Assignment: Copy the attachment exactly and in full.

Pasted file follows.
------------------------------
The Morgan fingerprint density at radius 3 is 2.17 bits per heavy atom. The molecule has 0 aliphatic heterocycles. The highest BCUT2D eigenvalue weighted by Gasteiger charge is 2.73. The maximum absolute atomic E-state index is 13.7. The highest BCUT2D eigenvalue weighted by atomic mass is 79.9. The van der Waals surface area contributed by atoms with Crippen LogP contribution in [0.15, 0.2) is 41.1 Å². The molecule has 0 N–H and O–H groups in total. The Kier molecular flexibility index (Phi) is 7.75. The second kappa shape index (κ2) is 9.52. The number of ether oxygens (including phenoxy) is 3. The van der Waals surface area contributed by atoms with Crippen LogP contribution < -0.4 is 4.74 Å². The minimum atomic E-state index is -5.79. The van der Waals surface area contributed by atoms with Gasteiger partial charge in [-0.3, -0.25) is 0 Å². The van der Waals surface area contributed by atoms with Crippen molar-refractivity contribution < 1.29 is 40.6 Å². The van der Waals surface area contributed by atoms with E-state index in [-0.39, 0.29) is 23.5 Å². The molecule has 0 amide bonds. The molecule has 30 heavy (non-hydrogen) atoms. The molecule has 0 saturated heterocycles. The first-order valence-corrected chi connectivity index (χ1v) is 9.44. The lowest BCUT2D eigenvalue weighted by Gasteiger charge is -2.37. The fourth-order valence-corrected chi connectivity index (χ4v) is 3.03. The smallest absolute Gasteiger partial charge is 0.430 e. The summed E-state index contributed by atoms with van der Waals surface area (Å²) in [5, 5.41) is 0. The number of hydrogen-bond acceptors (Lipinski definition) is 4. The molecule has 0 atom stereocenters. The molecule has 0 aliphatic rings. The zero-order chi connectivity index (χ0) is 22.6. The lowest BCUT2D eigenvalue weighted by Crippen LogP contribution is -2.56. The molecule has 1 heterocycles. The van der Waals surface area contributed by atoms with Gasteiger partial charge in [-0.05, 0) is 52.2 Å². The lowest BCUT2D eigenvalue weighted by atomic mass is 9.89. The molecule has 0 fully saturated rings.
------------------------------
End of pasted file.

The Morgan fingerprint density at radius 3 is 2.17 bits per heavy atom. The molecule has 0 aliphatic heterocycles. The highest BCUT2D eigenvalue weighted by Gasteiger charge is 2.73. The maximum absolute atomic E-state index is 13.7. The highest BCUT2D eigenvalue weighted by atomic mass is 79.9. The van der Waals surface area contributed by atoms with Crippen LogP contribution in [0.15, 0.2) is 41.1 Å². The molecule has 0 N–H and O–H groups in total. The Kier molecular flexibility index (Phi) is 7.75. The second kappa shape index (κ2) is 9.52. The number of ether oxygens (including phenoxy) is 3. The van der Waals surface area contributed by atoms with Crippen LogP contribution < -0.4 is 4.74 Å². The minimum atomic E-state index is -5.79. The van der Waals surface area contributed by atoms with Gasteiger partial charge in [-0.3, -0.25) is 0 Å². The van der Waals surface area contributed by atoms with Crippen molar-refractivity contribution < 1.29 is 40.6 Å². The van der Waals surface area contributed by atoms with E-state index in [-0.39, 0.29) is 23.5 Å². The molecule has 0 amide bonds. The molecule has 30 heavy (non-hydrogen) atoms. The molecule has 0 saturated heterocycles. The first-order valence-corrected chi connectivity index (χ1v) is 9.44. The lowest BCUT2D eigenvalue weighted by Gasteiger charge is -2.37. The fourth-order valence-corrected chi connectivity index (χ4v) is 3.03. The smallest absolute Gasteiger partial charge is 0.430 e. The summed E-state index contributed by atoms with van der Waals surface area (Å²) in [5, 5.41) is 0. The number of hydrogen-bond acceptors (Lipinski definition) is 4. The molecule has 0 atom stereocenters. The molecule has 0 aliphatic rings. The zero-order chi connectivity index (χ0) is 22.6. The lowest BCUT2D eigenvalue weighted by Crippen LogP contribution is -2.56. The molecule has 1 heterocycles. The van der Waals surface area contributed by atoms with Gasteiger partial charge in [-0.05, 0) is 52.2 Å². The lowest BCUT2D eigenvalue weighted by atomic mass is 9.89. The molecule has 0 fully saturated rings.